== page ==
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Re: Food for long distance hikes

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  • hmdsierra
    Three of us started JMT in 82. My then 10 year old son and I finished but my friend had to drop out due to a knee problem. We took a weeks worth of food
    Message 1 of 2 , Jul 14, 2006
      Three of us started JMT in '82. My then 10 year old son and I
      finished but my friend had to drop out due to a knee problem. We took
      a weeks worth of food from Yosemite Valley and had enough left at
      Red's Meadow to finish the trail without furtherr resupply. I had
      each meal packaged in ziplocks for three serving. When my friend left
      there we took enough to last the two weeks until we got to Vidette
      Mdw. My friend planned on rejoining us there or at least bring in
      enough food for us. He resupplied us but his knee was still hurting
      so he did not continue with us. He and his wife met us there Friday
      evening and left Saturday morning. He pick the two of us up at
      Whitney Portal the following Wednesday. We were almost out of food
      but had enought snack stuff and a couple of meals so we figured if he
      didn't show up we would try for fish and hurry our exit. We WERE
      going to finish. He brought us more than enough food tho.

      I make all of my meals using only a very very small amount of freeze
      dried food. These days I don't even use the freeze dried food. I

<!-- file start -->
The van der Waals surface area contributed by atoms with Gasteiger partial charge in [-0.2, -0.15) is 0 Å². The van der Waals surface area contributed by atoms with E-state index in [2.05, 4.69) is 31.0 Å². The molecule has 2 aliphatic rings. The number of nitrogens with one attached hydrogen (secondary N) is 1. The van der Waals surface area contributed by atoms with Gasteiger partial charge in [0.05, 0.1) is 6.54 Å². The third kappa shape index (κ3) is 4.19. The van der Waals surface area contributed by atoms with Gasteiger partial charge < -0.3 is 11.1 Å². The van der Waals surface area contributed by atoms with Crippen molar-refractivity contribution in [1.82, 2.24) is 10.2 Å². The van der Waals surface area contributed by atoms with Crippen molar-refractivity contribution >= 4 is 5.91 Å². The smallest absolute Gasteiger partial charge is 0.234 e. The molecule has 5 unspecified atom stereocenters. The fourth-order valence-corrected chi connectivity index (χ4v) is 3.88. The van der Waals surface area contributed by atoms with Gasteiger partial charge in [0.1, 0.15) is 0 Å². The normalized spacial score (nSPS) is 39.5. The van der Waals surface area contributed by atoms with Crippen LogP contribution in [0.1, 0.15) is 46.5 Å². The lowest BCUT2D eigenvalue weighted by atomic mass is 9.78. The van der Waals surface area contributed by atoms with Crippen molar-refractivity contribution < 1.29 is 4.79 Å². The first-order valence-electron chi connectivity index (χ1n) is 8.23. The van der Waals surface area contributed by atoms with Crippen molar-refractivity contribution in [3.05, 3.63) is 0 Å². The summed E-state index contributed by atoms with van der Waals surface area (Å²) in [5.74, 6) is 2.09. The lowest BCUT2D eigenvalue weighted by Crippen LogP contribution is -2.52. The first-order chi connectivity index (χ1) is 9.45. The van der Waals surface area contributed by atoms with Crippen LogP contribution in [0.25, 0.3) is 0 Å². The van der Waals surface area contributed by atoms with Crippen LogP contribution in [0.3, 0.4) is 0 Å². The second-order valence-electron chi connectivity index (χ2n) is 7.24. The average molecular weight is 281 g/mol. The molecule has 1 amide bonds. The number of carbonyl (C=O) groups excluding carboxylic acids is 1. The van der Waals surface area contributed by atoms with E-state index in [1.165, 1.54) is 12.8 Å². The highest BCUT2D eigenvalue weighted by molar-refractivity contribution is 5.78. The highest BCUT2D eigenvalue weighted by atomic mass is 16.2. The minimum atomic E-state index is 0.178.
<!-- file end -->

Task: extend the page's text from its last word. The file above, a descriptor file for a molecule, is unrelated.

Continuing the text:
make many meals right off the grocery store shelf. There are lots of
      Rice and Sauce or Noodles and Sauce meals that work well. Many times
      there are recipes on the boxes. I used one of those recipes for
      Chicken Almondine, adding a small can of chicken and some almonds. I
      dry lots of vegetables and fruit. A can of SPAM or Corned Beef is
      really good. You can eat up the heavy stuff first. My meals range
      from Chili Rice with refried beans and cornbread to Oatmeal or
      Granola. Pancakes are one breakfast option. I almost always have
      bread with every meal. Bisquick works but I usually make biscuit mix
      at home. Some may be white, some may be whole wheat, oatmeal some are
      for coffee cake with cinnamon dried fruit and nuts. Inatant pudding is
      a good and easy dessert.

      There are backpacking cook books available with many good ideas. '82
      was the first time I prepackaged the meals with cooking instructions
      (how much water) and wonder why I had never done it before. I have to
      take a few pans and take some time to cook but I always eat well. A
      few years ago I stayed a few days with a couple of guys I met on the
      trail. They were strictly freeze dried and carried only a small
      coffee pot to boil water in and make coffee. When I offered a
      Pop-Tart and a slice of fried SPAM they jumped on it. They said my
      red Beans and Rice looked good while at the same time I thought their
      Chicken Teriyaki looked good. Feel free to ask me more .

      --- In johnmuirtrail@yahoogroups.com, "Jay Strine" <hundyff@...> wrote:
      >
      > We are planning to attempt the JMT next year. I was wondering what
      > kind of food do you pack for such a hike? We would like to pack
      > lightweight, but on the same note we want to carry as much as we can
      > to limit our stops. I know we will have to resupply enroute, we are
      > just trying to limit our stops. Any information on what type/kind of
      > food would be appreciated. I guess we are looking for food that is
      > small, lightweight, yet provides your body what it needs to make the
      > JMT.
      > Thank you
      >
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